Pope, Canadian Cardinals meet amid calls for church to act on residential schools
Pope Francis met with two Canadian cardinals on Saturday amid growing pressure on the Catholic Church to take responsibility for Canada’s residential school system, although it is not known what was discussed.
No information was immediately available on why the Pope met Cardinal Marc Ouellet, prefect of the Congregation for Bishops, and Cardinal Michael Czerny, a senior official in the Vatican’s migrants and refugees portfolio.
The meetings were disclosed in the Vatican’s Daily Papal Audience List.
Lists of past appointments show that Pope Francis meets Oulette every Saturday, but encounters with Czerny are rare. The latter two met on May 10, but Czerny’s name does not appear in previous agendas.
The Vatican did not respond to a request for comment on the meeting and attempts to reach the cardinals were unsuccessful.
The appointments came a day after nine United Nations human rights experts pleaded with the Catholic Church, as well as Canadian authorities, to “conduct swift and thorough investigations” into an anonymous burial site that is believed to contain the remains of 215 Indigenous children found at the site of the former Kamloops Indian Residential School in British Columbia.
The Tk’emlups te Secwepemc First Nation announced last week that ground penetrating radar has confirmed the results.
“Large-scale human rights violations have been committed against children belonging to indigenous communities, it is inconceivable that Canada and the Holy See will leave such heinous crimes unanswered and without full reparation,” a statement said on Friday. of the United Nations High Commissioner. Commissioner for Human Rights.
The Kamloops School operated between 1890 and 1969, when the federal government took over the operations of the Catholic Church and operated it as a day school until it closed in 1978.
Some 150,000 First Nations, Métis and Inuit children were forcibly sent to residential schools, where many suffered abuse and even death.
The Missionary Oblates of Mary Immaculate have run about 47 percent of residential schools in Canada, including Kamloops. The Oblates refused to release their records to help identify the remains.
Prime Minister Justin Trudeau also lobbied the Catholic Church on Friday, calling on officials to “step up” and take responsibility for his role in the system and urging the release of school-related files. Trudeau said he was “deeply disappointed” with the position taken by the Catholic Church, adding that he personally asked Pope Francis in 2017 to consider apologizing for the institution’s role in schools managed by the church and sponsored by the government.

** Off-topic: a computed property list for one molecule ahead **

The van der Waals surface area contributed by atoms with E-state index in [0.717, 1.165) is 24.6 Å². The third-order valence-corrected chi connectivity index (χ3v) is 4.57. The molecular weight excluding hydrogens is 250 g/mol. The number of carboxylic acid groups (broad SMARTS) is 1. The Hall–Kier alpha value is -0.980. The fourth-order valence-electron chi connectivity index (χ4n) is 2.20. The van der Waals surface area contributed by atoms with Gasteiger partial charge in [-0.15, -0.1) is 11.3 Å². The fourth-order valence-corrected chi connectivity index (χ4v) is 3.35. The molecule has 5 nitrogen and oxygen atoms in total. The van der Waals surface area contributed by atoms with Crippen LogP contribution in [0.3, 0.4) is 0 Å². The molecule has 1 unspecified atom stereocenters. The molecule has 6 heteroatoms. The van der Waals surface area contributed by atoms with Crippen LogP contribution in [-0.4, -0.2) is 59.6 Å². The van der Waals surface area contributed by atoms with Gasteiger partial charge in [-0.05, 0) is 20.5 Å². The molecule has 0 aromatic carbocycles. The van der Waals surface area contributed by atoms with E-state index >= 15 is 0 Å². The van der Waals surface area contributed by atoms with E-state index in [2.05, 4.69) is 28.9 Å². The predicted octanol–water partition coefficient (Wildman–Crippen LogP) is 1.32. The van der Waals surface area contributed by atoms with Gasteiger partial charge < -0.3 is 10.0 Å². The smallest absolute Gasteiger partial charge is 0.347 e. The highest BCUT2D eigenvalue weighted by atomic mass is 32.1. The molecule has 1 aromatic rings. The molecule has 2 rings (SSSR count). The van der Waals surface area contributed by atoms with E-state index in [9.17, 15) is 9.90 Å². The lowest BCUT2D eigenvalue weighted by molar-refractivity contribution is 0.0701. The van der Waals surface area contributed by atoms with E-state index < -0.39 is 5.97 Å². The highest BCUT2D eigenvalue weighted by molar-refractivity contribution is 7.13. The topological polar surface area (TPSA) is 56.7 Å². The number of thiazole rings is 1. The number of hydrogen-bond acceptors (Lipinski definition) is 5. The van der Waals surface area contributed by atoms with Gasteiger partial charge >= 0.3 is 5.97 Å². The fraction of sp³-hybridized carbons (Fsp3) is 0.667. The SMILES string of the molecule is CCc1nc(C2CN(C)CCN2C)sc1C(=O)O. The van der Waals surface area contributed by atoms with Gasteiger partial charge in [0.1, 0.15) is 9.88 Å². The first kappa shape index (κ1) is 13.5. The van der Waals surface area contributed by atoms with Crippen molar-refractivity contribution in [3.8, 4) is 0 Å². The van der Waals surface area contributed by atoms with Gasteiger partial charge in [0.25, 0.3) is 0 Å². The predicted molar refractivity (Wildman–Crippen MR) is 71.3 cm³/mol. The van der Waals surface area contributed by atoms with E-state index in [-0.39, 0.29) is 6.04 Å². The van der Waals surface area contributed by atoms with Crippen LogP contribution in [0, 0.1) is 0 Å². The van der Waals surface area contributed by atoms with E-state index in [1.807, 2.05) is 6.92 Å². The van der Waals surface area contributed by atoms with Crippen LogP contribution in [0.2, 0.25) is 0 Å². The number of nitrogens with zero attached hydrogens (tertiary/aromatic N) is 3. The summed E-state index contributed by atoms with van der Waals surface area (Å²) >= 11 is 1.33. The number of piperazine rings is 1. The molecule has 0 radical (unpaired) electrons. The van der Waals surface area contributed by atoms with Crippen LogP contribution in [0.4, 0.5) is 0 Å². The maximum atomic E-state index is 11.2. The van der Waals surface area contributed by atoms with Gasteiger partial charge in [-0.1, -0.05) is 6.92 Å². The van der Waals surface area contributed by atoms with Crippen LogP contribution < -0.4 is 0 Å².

“This is something we are all still waiting for the Catholic Church to do,” Trudeau said.
Ouellet is from La Motte, Quebec, and would have been a favorite to succeed Pope Benedict XVI as Church leader in 2013. He plays a key role in the selection of bishops and archbishops around the world.
Czerny is a Canadian of Czech origin whose family settled in Montreal. He is the Vatican Undersecretary of the Migrants and Refugees Section of the Dicastery for the Promotion of Integral Human Development.
Friday’s release of the nine independent experts from the UN human rights office said they expect the church to provide judicial authorities with “full access … schools and publicly disclose the results of their efforts.
The statement was also aimed at Ottawa, saying that Canada’s Indigenous peoples have waited “too many years” for the federal government to implement the recommendations of the Truth and Reconciliation Commission report, released in 2015.
Ottawa must investigate the sites of all other residential schools in Canada, the statement said.
“The judiciary should conduct criminal investigations into all suspicious deaths and allegations of torture and sexual violence against children in residential schools, and prosecute and punish perpetrators and receivers who may still be alive,” the officials said. experts in the release.
The signatories to the release included Mama Fatima Singhateh, an expert on the sexual exploitation of children, and Francisco Cali Tzay, an expert on the rights of indigenous peoples.
This report by The Canadian Press was first published on June 5, 2021.